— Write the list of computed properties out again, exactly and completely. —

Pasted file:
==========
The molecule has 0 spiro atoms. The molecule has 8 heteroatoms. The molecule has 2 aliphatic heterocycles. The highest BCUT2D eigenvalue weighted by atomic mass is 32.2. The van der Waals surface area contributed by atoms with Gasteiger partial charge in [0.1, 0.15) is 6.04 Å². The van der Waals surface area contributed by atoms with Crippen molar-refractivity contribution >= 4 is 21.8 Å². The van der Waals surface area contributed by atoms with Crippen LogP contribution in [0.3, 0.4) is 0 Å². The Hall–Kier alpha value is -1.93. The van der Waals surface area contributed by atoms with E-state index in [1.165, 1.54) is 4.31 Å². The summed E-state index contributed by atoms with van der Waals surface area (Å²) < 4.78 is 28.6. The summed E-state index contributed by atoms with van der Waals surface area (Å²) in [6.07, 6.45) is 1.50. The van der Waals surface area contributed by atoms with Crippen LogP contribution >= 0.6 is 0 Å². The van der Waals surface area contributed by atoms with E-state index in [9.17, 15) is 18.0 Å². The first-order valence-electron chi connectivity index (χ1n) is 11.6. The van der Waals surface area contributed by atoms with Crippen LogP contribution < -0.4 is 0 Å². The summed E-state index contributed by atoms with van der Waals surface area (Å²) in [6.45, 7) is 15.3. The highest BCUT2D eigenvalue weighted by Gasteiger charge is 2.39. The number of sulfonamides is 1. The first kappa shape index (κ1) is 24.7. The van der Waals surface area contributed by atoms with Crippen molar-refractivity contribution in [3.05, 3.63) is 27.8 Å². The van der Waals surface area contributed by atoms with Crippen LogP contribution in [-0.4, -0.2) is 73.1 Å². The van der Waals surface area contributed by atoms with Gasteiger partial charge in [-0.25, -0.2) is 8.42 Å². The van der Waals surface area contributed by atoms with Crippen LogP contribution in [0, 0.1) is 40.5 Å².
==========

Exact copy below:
The molecule has 0 spiro atoms. The molecule has 8 heteroatoms. The molecule has 2 aliphatic heterocycles. The highest BCUT2D eigenvalue weighted by atomic mass is 32.2. The van der Waals surface area contributed by atoms with Gasteiger partial charge in [0.1, 0.15) is 6.04 Å². The van der Waals surface area contributed by atoms with Crippen molar-refractivity contribution >= 4 is 21.8 Å². The van der Waals surface area contributed by atoms with Crippen LogP contribution in [0.3, 0.4) is 0 Å². The Hall–Kier alpha value is -1.93. The van der Waals surface area contributed by atoms with E-state index in [1.165, 1.54) is 4.31 Å². The summed E-state index contributed by atoms with van der Waals surface area (Å²) < 4.78 is 28.6. The summed E-state index contributed by atoms with van der Waals surface area (Å²) in [6.07, 6.45) is 1.50. The van der Waals surface area contributed by atoms with Crippen LogP contribution >= 0.6 is 0 Å². The van der Waals surface area contributed by atoms with E-state index in [9.17, 15) is 18.0 Å². The first-order valence-electron chi connectivity index (χ1n) is 11.6. The van der Waals surface area contributed by atoms with Crippen LogP contribution < -0.4 is 0 Å². The summed E-state index contributed by atoms with van der Waals surface area (Å²) in [6.45, 7) is 15.3. The highest BCUT2D eigenvalue weighted by Gasteiger charge is 2.39. The number of sulfonamides is 1. The first kappa shape index (κ1) is 24.7. The van der Waals surface area contributed by atoms with Crippen molar-refractivity contribution in [3.05, 3.63) is 27.8 Å². The van der Waals surface area contributed by atoms with Crippen LogP contribution in [-0.4, -0.2) is 73.1 Å². The van der Waals surface area contributed by atoms with Gasteiger partial charge in [-0.25, -0.2) is 8.42 Å². The van der Waals surface area contributed by atoms with Crippen LogP contribution in [0, 0.1) is 40.5 Å².